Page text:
Villefranche-sur-Mer is one of the prettiest little seaside villages of the French Riviera. It attracts all sorts of folk, many of them artists and film stars. In 1925 its spell brought Germaine Halap to settle here. In 1938, with her husband Louis Brau, she opened a restaurant right on the waterfront. Almost immediately, it became a popular destination for members of the United States Navy, whose mighty ships anchored nearby. Indeed, the lady chef and her food became so popular with the American sailors that Germaine became known as ‘The Mother of the Sixth Fleet’ – and a book about her with that very title was published in 1959. You will see from the photograph that a jolly time seems to have been had by all. And you will observe in another picture that her friends were not only of the nautical type, for the gentleman with her is the writer, Jean Cocteau.
Today, the Restaurant La Mère Germaine is still in the eponymous lady’s family and it is still renowned along the Côte d’Azure. It is now run by Rémy Blouin. On the evening of my visit, I was looked after with charm and professionalism by his son, Thierry Blouin, although Rémy called by – as he always does – to say ‘hello’ to each table. That the restaurant still attracts the famous from all over the world is evidenced by another of my photographs, showing Rémy Blouin with President Boris Yeltsin. Indeed, such is the appeal of the kitchen to those who moor their large yachts nearby that the restaurant has its own boat, to ferry customers to and from their floating palaces.
I sat at a table within a yard of the harbour’s edge and thought this a most delightful setting for a meal. Perhaps ‘operatic’ would be a more suitable epithet. Certainly, there was plenty of glamour in these surroundings. I liked the white damask napery, and my back liked the supportive armchair. The menu was long and tempting, but it seemed right to go for the traditional delights: salmon, lobster, lamb and soufflé. The most famous dish is the bouillabaisse – repeatedly voted one of the best on the coast – but, culinary heretic that I am, I am not a fan of fish stew. My companion, however, tucked in and pronounced it ‘remarkable’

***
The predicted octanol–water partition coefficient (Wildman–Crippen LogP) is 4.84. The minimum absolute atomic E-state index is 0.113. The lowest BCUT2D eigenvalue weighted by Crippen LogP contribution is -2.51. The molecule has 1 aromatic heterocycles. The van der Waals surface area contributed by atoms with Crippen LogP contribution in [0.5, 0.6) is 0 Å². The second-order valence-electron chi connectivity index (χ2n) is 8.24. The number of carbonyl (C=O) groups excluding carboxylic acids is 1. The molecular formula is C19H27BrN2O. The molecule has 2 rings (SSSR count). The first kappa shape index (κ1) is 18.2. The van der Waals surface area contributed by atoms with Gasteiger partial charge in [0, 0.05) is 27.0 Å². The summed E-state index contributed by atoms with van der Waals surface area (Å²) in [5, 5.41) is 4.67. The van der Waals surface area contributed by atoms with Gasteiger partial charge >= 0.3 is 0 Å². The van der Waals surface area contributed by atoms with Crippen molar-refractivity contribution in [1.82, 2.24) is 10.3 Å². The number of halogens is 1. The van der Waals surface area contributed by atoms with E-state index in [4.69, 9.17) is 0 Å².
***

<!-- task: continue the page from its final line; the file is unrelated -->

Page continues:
My salmon had been marinated in dill, and was served with excellent crisp toast. This was good, straightforward and well done. And so was the lobster, warm and accompanied by a salad, carefully dressed with a balsamic vinaigrette. My roasted rack of lamb with fresh thyme and a gingerbread crust was full of robust flavour. This was lovely meat. And my crêpe soufflé with Cointreau was a model of its kind – light, luscious and delicious. (These four courses were 117€.)
The wine list has around 70 offerings, all French apart from a trio of Italians. Prices run from 25€ for a 2011 Beaujolais Villages to 420€ for the 2003 vintage of Dom Pérignon champagne and 325€ for the 1986 vintage of Château Léoville Poyferré. Those of you who like grand white burgundy with your fish will certainly be interested in the 2006 Corton Charlemagne from Louis Latour at 205€. I drank perhaps the next best thing – a bottle of white from Nice with the burgundian qualities I like (fullness in the body, elegance in the structure and discretion in the fruit). This was 2011 Château De Bellet. It was good drinking for 56€.
The Restaurant La Mère Germaine has a fascinating history and an enticing present. It deserves its fame.
9 Quai Courbet, 06230 Villefranche-sur-Mer, France.
Telephone +33 (0)4 93 01 71 39
Fax +33 (0)4 93 01 96 44
Open for lunch and dinner
Closed: mid-November to 24 December